DOLORES MCGINLEY FEATURES IN 'WONDER WOMEN OF VFX' ARTICLE
Dolores McGinley has worked on many prestigious projects for advertising campaigns, TV and feature film clients over the past 23 years. With a degree in graphic design, McGinley started working out on live TV graphics for TG4/RTE in Ireland, which equipped her with the basic skills that would introduce her to this industry, especially learning to work under pressure and deal with constant demands.
“The hours were long, weekends were often written off- but motivation, sheer excitement and constant vision wizardry were enough to know that this was the area I wanted to pursue. I was very fortunate to be the first person to work on Discreet Logic Inferno/Flame in Ireland, when it was fast becoming the industry tool of the big VFX houses in London. I was also one of the only females chasing VFX at this level in Dublin, which, years ago, added to the complexity and demand of the role faced by so many female artists across the spectrum, where proving yourself is never easy. This is something I am delighted to see has since changed, with increasing numbers of fabulous women in key roles.”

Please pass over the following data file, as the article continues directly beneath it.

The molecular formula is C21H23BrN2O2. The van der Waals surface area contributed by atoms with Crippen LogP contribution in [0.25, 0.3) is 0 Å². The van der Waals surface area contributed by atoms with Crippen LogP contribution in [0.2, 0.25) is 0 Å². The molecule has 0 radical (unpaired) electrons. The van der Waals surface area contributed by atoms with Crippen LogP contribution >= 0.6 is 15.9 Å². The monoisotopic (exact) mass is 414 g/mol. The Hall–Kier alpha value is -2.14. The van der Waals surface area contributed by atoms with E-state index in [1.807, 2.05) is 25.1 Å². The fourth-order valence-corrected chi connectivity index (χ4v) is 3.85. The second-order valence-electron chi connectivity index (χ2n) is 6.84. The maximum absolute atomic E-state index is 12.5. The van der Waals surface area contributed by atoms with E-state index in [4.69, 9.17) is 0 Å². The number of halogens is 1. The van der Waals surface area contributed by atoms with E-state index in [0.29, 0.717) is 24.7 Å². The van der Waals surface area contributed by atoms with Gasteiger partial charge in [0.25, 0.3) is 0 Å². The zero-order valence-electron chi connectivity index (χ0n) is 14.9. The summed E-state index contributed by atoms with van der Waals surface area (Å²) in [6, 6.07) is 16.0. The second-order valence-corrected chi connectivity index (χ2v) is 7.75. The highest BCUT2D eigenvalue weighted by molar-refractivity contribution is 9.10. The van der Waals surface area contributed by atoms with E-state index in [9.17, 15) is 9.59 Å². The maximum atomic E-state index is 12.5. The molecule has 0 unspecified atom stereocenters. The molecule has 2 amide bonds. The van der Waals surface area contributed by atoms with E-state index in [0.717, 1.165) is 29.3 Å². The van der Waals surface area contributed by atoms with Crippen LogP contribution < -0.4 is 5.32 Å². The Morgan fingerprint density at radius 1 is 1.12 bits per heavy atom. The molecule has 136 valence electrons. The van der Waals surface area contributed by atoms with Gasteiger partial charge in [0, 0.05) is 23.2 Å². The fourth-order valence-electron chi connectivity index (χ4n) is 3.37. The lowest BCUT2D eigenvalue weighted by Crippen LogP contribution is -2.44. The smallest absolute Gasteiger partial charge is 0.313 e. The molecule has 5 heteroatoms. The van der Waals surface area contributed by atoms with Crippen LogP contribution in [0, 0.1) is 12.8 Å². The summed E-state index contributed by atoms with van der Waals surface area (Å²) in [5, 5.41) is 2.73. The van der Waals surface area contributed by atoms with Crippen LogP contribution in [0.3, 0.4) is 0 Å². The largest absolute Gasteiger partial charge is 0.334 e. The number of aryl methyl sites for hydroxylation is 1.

When McGinley moved to London in 2002, she worked in many well-known post-production facilities before settling at Technicolor. in 2016, she joined Molinare as its VFX creative director, and recent projects include Giri/Haji, The Crown, Good Omens, Strike Back, and Blinded by the Light.
"To make the Giri/Haji series as artistic as possible, the clients played with the idea of replacing the tested ‘previously on’ segment with more of a storytelling process instead. Strong, symbolic images were chosen to recap the story so far. Each of these stills was then further worked on using paint, ink and fine brush strokes. Sketches were overlaid and ink spill and finished in Photoshop. I often like to use lipstick on textured paper to get thick, coarse, detailed and controlled strokes. These were finished as complete & individual ‘separate artworks’ before being recut back into the edit. Over the entire series, there were approximately 110 stills completed, all hand worked (alongside the talented Aurelien Ronceray). It was a rare yet exciting opportunity to get out brushes and pencils in the technological era!”